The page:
The Unbearable Weight of Massive Talent (2022)

The Unbearable Weight of Massive Talent is an action comedy written by Tom Gormikan in collaboration with Kevin Iten. This film attracted a lot of attention for the simple reason that it was advertised as a coma project Nicolas Cage interprets itself. It premiered at the South by Southwest festival in Austin on March 12, and will be released theatrically by Lionsgate on April 22.

At the beginning of the film, we see the creatively unfulfilled and financially unstable Nicolas Cage, who is rejected for the role he wanted so much – the role would confirm his status as a movie star, but he would also be recognized as a quality character actor. Disappointed, he decides to give up acting and accepts to attend the birthday party of a fan of Havi (Peter Pascal) on the coast of Spain for a million dollars. Havi is targeted by the CIA because he is suspected of being an arms dealer and of kidnapping the daughter of an influential politician. Finally, the agents decide to hire Cage to investigate his host as well as his lavish estate.

The fact that the actor agreed to star in such a project without much dramatization or fictionalization only proves that he is a self-aware character who has embraced his title of “King of Mimes.” In this film, his character must live with his own legend and channel the most popular and beloved film heroes he has portrayed in order to save himself and his loved ones. There is no doubt that the authors of this film adore Cage, but they are not so overwhelmed with affection that they present him or his film version in a completely flattering way, on the contrary.

The plot is complete fiction in the sense that the real Nicolas Cage was almost certainly never accidentally involved in a kidnapping scheme in which the actor takes the unofficial position of a CIA agent who exposes and takes down an international arms dealer. It feels more like one of the films Cage would have made at the height of his fame, when he set aside his specialty of portraying eccentric and unpredictable characters to play less eccentric and predictable Hollywood action heroes.

The fact is that Cage never seemed quite suited to the role of an action hero. This movie basically confirms that, but at the same time admits that the only good reason a good number of people know about Cage is because of those nineties movies. For example, the teenage girl whose kidnapping drives one of the film’s plots watches Cage in the film Con Air – when we meet the actor’s version in this film, it is clear to us that he is very far from the “regular guy” who saves the day and reunites with his family.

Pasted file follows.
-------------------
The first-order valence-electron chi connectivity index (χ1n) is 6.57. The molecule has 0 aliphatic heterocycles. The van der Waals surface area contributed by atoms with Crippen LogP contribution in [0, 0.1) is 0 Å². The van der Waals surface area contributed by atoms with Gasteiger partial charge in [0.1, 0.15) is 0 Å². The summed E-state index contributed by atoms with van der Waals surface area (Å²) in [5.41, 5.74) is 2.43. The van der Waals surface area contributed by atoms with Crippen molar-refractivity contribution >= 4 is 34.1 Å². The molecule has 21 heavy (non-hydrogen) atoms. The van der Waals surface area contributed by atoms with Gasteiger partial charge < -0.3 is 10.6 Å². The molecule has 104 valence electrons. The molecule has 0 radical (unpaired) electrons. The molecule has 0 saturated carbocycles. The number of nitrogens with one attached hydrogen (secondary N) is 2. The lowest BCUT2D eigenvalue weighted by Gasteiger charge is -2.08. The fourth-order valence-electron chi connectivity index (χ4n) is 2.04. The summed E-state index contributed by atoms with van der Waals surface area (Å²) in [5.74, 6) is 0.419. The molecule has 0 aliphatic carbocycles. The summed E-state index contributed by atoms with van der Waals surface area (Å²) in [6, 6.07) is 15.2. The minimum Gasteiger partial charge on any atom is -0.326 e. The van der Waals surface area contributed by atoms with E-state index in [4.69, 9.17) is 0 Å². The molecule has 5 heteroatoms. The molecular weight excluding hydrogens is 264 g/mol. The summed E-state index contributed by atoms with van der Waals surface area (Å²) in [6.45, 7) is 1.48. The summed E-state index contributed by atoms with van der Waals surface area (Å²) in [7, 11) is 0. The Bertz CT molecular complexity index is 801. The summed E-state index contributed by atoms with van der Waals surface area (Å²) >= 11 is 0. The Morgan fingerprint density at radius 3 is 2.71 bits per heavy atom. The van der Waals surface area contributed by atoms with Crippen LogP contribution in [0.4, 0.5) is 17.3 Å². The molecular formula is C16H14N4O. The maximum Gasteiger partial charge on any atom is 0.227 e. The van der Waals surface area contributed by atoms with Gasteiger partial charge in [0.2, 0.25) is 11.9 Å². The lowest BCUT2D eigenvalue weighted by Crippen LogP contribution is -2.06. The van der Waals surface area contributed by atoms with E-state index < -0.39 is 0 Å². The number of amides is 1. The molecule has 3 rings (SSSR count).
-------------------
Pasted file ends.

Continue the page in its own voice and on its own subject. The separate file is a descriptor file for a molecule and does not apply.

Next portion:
Cage in this film is desperate and hungry for the role of his life, one that will “remind people of his true acting abilities.” He wants to maintain the status of a movie star and the income and fame that goes with it, but also for that public recognition to be a product of the fact that he is a superb character actor. He is a man at odds with himself, not only trying to balance his work with his family, but also figuring out what his career should be. At times we see Cage arguing with his younger self about just that – the younger Nick would passionately want nothing but fame, while the current Nick would still want respect more.

Aside from Cage’s portrayal of himself, the best thing about this film is the way the writers openly question the actor’s recent career trajectory and are somewhat blunt about the financial reasons for that path. While this character isn’t technically the real Cage, there’s so much honesty and precarious vulnerability in Cage’s performance that there’s little (or much) truth to watching the real Cage – that way we can see the film as a restrained tribute to its subject without fear of becoming a parody.

The real core of the story is the actor’s inner conflicts and doubts, and there is also the growing, deepening friendship between the actor and his fan that crosses the star-fan barrier and becomes a tender and sincere relationship. Therein lies the script’s metahumor – not because of their friendship, but because a film these days can no longer be just about two characters talking and connecting for most viewers. This is precisely why the authors turn a sincere comedy based on a character into a predictable spy story, which in the final act becomes an action extravaganza full of shootings and car chases, i.e. into what most viewers today want to see on the cinema screen.

The Unbearable Weight of Massive Talent is light, good-natured fun and a consistent but predictable portrayal of Nicolas Cage as an actor, as a screen presence, and as a cultural icon.

my final rating: 7/10

Source: The Filmske Recenzije by

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